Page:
The Transparent Dog Talks

Vesta, the transparent dog

Exhibition Card, Cranbrook Institute of Science Records, 1955. Cranbrook Archives.

While preparing for an exhibition, it is inevitable that we stumble upon cool, unusual objects in our collection. I love the discovery of the unique stories associated with them.  This image announces an Institute of Science exhibition that featured Vesta, the talking dog.  Vesta (named after the Roman goddess and guardian of the home) was a transparent plastic model created in 1954 for the Gaines Dog Research Center by the Deutsches Museum in Germany. Vesta was then flown to Cleveland, where a team of experts installed an intricate sound system which enabled her to tell interesting facts about herself as parts of her anatomy lit up.   She was part of an educational and scientific traveling exhibition to help dog owners better understand their pets.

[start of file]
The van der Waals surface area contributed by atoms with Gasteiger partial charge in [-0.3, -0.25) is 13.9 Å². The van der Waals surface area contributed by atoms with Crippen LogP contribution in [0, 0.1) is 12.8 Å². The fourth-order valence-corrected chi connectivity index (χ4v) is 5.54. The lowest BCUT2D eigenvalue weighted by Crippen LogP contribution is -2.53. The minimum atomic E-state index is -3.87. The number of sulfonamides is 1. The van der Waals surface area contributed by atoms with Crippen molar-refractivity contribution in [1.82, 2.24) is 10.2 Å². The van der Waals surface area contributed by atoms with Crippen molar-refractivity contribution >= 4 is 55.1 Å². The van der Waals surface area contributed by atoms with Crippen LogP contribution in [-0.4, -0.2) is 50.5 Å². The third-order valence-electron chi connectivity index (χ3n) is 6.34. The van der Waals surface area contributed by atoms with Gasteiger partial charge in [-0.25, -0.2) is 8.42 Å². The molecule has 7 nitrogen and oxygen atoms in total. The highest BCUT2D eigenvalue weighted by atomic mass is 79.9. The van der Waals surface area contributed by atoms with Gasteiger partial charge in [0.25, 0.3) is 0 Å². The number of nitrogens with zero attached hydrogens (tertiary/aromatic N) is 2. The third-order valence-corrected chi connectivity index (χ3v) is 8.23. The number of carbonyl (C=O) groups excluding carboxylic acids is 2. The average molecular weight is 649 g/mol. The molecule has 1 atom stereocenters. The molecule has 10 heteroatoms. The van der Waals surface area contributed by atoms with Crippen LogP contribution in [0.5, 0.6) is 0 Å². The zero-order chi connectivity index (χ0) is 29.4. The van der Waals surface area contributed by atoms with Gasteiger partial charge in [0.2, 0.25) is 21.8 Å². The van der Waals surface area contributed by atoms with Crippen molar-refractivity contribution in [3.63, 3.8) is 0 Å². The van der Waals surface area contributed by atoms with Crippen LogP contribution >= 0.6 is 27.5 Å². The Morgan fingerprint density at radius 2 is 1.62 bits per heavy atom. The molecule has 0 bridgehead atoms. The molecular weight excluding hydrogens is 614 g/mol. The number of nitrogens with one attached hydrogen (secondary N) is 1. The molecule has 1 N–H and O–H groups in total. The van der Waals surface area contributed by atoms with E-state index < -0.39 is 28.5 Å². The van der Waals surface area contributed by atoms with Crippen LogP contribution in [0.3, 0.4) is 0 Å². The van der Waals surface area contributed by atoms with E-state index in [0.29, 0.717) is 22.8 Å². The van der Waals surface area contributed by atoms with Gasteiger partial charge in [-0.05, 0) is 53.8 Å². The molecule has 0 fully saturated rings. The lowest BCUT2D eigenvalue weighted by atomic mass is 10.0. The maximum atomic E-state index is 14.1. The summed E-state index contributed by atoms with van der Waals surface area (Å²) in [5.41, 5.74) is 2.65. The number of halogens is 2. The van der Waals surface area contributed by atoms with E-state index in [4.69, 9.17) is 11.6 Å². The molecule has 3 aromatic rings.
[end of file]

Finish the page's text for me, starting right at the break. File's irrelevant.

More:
Vesta joined the transparent man (crafted in 1920 and first exhibited in 1933 at the Century of Progress International Exposition in Chicago) and Juno, the transparent woman (1926) as anatomical tools designed to teach museum visitors about the science of the body.  By the way, should you ever visit Cleveland, you can view Juno, who is on permanent display at the Dittrick Museum.

The Archives exhibition, Ephemera: Fragments that Document Cranbrook’s Social Life, opens on April 22nd and runs through September.

Leslie S. Edwards, Head Archivist

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